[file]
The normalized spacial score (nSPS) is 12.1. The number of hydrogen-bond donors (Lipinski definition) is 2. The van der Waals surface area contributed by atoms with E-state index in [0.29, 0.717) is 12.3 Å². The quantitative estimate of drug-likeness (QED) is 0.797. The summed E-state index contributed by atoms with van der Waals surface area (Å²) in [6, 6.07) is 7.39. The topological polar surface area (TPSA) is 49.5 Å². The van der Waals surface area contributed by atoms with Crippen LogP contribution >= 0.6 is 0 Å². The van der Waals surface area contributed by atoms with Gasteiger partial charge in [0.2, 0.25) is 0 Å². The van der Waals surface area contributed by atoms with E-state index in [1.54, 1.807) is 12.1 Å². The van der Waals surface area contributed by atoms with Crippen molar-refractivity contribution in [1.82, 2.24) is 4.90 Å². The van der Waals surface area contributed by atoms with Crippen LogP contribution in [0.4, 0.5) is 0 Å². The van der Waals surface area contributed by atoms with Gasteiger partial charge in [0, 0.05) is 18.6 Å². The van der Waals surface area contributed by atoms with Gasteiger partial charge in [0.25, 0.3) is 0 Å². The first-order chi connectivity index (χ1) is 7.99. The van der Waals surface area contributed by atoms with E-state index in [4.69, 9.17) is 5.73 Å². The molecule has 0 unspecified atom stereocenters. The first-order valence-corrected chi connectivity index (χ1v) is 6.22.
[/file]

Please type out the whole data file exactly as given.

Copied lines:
The normalized spacial score (nSPS) is 12.1. The number of hydrogen-bond donors (Lipinski definition) is 2. The van der Waals surface area contributed by atoms with E-state index in [0.29, 0.717) is 12.3 Å². The quantitative estimate of drug-likeness (QED) is 0.797. The summed E-state index contributed by atoms with van der Waals surface area (Å²) in [6, 6.07) is 7.39. The topological polar surface area (TPSA) is 49.5 Å². The van der Waals surface area contributed by atoms with Crippen LogP contribution >= 0.6 is 0 Å². The van der Waals surface area contributed by atoms with Gasteiger partial charge in [0.2, 0.25) is 0 Å². The van der Waals surface area contributed by atoms with E-state index in [1.54, 1.807) is 12.1 Å². The van der Waals surface area contributed by atoms with Crippen molar-refractivity contribution in [1.82, 2.24) is 4.90 Å². The van der Waals surface area contributed by atoms with Crippen LogP contribution in [0.4, 0.5) is 0 Å². The van der Waals surface area contributed by atoms with Gasteiger partial charge in [0, 0.05) is 18.6 Å². The van der Waals surface area contributed by atoms with Gasteiger partial charge in [0.25, 0.3) is 0 Å². The first-order chi connectivity index (χ1) is 7.99. The van der Waals surface area contributed by atoms with E-state index in [4.69, 9.17) is 5.73 Å². The molecule has 0 unspecified atom stereocenters. The first-order valence-corrected chi connectivity index (χ1v) is 6.22.